The major premise and emphasis of the book calls on employees and those in business to look differently at work and how you prepare for it. Knowledge workers or logical thinkers who were in great demand during the Information Age are less in demand in today’s job market. The trend will continue where jobs that require a lot of left brain thinking are being outsourced as companies continually look for ways to cut costs. The author, Daniel Pink, emphasizes the need to be creative and perceptive utilizing the right brain approach to increase your viability in current and future job opportunities.
In the Whole New Mind, Pink defines Left Brain thinking as logical and analytic – people who specializes in text and details. As mentioned above, many of these jobs are being performed by overseas workers or done by computers who can do it much faster. On the other hand, Right Brain thinking is inventive, aesthetic, intuitive, and specializes in context and putting independent elements together to perceive things as a whole. The author emphasizes individuals will need to focus on improving these skills and leveraging them in an ever-changing job marketplace. He also states that eventually, right-brain thinkers will dominate business and everyday life.
Part of this book addresses the terms High Concept and High Touch. Both of these terms are areas of Right Brain thinking and help to provide a framework for this book. Pink says High Concept is the capacity to detach patterns and opportunities, to create artistic and emotional beauty, to create apparently unrelated into something new. Regarding High Touch, this involves having the ability to empathize with others, to understand the subtleties of human interaction, to find joy in one’s life and to bring it out in others, and to stretch beyond the most ordinary in pursuit of purpose and meaning.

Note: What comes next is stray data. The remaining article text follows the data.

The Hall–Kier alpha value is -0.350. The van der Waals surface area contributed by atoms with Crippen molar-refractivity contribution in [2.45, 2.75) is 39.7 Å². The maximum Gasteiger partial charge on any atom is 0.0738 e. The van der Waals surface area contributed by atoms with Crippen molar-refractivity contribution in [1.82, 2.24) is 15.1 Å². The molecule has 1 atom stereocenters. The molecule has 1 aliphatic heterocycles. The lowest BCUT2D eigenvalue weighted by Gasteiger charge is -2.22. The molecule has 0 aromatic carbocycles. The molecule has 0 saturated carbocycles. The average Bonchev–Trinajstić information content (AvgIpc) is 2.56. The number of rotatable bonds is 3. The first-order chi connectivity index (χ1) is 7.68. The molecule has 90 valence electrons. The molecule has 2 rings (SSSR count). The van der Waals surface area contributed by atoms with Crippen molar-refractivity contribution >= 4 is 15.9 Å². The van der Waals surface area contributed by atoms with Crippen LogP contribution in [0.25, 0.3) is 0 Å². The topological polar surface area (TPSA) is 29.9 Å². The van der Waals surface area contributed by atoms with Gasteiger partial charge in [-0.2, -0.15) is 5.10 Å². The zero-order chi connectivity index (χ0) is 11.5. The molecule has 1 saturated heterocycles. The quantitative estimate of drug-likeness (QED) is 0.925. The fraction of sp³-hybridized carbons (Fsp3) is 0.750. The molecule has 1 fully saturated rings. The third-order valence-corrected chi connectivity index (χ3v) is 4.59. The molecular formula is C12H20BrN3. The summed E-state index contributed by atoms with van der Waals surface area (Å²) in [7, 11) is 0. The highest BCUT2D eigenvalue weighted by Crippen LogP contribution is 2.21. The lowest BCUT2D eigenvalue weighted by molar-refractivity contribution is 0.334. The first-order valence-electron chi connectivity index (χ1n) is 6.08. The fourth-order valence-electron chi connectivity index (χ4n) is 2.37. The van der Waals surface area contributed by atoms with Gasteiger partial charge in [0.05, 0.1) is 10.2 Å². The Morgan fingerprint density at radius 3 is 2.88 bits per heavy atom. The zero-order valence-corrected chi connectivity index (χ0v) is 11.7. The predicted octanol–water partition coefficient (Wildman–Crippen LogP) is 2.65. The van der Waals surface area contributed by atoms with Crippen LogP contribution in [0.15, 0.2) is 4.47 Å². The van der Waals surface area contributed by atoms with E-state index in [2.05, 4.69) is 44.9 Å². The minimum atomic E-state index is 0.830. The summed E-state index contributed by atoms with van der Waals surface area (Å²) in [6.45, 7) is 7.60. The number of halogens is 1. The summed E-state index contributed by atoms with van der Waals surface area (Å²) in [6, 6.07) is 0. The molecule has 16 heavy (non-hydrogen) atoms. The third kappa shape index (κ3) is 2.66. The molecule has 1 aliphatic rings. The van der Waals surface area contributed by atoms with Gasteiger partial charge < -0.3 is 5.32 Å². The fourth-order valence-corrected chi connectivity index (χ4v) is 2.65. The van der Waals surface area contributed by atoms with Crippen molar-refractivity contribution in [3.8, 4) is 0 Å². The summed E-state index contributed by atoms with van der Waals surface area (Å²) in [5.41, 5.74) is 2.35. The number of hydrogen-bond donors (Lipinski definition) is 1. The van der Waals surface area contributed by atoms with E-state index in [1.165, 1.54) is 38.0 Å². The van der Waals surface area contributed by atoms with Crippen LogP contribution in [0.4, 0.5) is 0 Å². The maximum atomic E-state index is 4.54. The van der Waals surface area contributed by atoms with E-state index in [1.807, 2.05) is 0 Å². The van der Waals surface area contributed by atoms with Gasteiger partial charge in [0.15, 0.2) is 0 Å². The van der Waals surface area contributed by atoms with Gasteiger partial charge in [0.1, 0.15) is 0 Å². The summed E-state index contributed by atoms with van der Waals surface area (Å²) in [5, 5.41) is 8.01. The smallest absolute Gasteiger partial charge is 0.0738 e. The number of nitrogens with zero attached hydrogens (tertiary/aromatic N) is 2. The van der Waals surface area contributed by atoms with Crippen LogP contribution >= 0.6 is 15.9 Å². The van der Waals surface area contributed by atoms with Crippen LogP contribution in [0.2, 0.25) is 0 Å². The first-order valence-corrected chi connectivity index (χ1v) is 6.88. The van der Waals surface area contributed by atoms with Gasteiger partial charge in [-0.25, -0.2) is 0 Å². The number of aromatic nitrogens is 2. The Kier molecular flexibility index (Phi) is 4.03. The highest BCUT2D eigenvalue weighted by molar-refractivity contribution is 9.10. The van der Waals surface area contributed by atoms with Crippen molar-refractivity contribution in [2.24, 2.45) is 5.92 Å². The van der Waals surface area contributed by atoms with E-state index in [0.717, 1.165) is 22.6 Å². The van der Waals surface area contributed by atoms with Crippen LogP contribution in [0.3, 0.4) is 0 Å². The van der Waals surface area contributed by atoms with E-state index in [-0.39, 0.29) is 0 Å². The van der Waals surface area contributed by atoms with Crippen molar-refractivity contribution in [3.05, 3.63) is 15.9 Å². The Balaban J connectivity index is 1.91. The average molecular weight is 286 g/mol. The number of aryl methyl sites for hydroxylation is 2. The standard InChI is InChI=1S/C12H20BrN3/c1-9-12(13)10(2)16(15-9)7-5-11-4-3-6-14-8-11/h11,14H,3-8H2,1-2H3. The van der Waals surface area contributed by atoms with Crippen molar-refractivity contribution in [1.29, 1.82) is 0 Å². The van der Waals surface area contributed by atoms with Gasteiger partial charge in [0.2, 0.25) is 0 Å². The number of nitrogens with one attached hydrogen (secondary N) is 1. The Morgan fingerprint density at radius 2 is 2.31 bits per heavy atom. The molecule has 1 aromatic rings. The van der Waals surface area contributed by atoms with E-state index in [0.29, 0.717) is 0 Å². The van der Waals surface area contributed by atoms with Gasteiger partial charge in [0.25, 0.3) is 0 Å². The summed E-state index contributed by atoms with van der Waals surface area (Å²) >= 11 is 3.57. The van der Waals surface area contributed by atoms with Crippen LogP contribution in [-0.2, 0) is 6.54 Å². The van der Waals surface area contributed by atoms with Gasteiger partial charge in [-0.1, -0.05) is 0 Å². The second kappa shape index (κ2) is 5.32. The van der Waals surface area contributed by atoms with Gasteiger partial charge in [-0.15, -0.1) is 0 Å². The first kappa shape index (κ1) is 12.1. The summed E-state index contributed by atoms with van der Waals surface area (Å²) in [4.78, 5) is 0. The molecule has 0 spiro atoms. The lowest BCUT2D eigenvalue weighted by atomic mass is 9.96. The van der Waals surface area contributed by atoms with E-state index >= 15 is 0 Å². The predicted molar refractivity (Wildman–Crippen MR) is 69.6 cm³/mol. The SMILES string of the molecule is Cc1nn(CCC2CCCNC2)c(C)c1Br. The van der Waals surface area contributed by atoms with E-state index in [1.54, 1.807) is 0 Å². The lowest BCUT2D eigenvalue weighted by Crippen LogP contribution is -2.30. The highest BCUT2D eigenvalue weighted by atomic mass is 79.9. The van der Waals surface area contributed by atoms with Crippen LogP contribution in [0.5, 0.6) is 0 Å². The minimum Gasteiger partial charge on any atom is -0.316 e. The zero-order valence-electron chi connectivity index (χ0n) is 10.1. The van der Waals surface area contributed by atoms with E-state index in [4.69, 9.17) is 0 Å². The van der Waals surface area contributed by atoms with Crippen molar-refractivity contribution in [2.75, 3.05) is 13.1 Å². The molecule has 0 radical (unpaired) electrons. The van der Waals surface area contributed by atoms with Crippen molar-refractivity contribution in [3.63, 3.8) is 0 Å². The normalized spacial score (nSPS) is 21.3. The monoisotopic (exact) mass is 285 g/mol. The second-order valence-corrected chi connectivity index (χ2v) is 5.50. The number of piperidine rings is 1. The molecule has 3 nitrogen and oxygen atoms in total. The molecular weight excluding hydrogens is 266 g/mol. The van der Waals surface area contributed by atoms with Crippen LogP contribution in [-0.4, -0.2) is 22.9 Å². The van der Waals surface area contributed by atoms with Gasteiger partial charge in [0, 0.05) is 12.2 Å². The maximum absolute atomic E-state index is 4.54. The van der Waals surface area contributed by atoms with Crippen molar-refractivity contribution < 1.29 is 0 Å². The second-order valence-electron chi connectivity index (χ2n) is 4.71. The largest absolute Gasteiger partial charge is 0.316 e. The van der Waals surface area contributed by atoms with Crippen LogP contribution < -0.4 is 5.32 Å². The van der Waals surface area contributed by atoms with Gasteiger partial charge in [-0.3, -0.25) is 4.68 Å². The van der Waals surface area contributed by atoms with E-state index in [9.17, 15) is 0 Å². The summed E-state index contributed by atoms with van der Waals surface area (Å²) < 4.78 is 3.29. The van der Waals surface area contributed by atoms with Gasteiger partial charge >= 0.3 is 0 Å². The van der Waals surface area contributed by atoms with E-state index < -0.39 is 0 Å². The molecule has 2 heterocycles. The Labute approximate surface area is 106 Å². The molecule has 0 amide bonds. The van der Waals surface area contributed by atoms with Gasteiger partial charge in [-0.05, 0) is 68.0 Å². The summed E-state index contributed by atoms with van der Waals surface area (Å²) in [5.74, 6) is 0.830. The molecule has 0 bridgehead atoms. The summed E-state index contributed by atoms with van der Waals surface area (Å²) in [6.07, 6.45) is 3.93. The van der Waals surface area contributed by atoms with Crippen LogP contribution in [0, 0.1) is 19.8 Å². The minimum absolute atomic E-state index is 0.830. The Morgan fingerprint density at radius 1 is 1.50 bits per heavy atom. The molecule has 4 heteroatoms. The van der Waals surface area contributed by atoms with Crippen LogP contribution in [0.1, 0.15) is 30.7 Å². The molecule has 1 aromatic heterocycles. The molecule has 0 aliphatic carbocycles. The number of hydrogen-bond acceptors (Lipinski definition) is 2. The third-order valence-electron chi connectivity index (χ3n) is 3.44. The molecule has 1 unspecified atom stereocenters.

The author also mentions the term Convention is the Enemy of Progress, which at the surface appears to be very strong commentary about our economy or marketplace although it’s important to view this concept in the right context. In lieu of change, looking at the way we have always done things may not be the right approach to addressing issues or problems. As innovative occurs, we may need to consider ignoring convention and look for new ways in dealing with change.
According to researchers who examined 10 years of emotional data, they discovered the largest gains in careers are in Nursing and Designers where people skills and emotional intelligence are key skills for RNs and imagination and creativity are key skills for Designers.
Later in the book, Pink lists the keys to success and developing and cultivating the six senses: Design, Story, Empathy, Symphony, Play, and Meaning. The end of each chapter is a portfolio or a collection of tools, exercises, and further reading to sharpen the saw.
I thought the author did a good job emphasizing the economic changes and trends, giving readers many examples why our job marketplace appears to be shifting from left to right brain thinking. However, I was somewhat disappointed on the author’s examples and action steps that can be done to help prepare and embrace this change. Yes, the six senses were mentioned at some length in the second half of the book but it felt vague and unstructured on what actual steps can be taken to adjust to this marketplace trend.
The author concludes that those who are slow of foot or rigid minded, the future will be unkind. The greatest awards will go to those who move fast – to those who develop a whole new mind.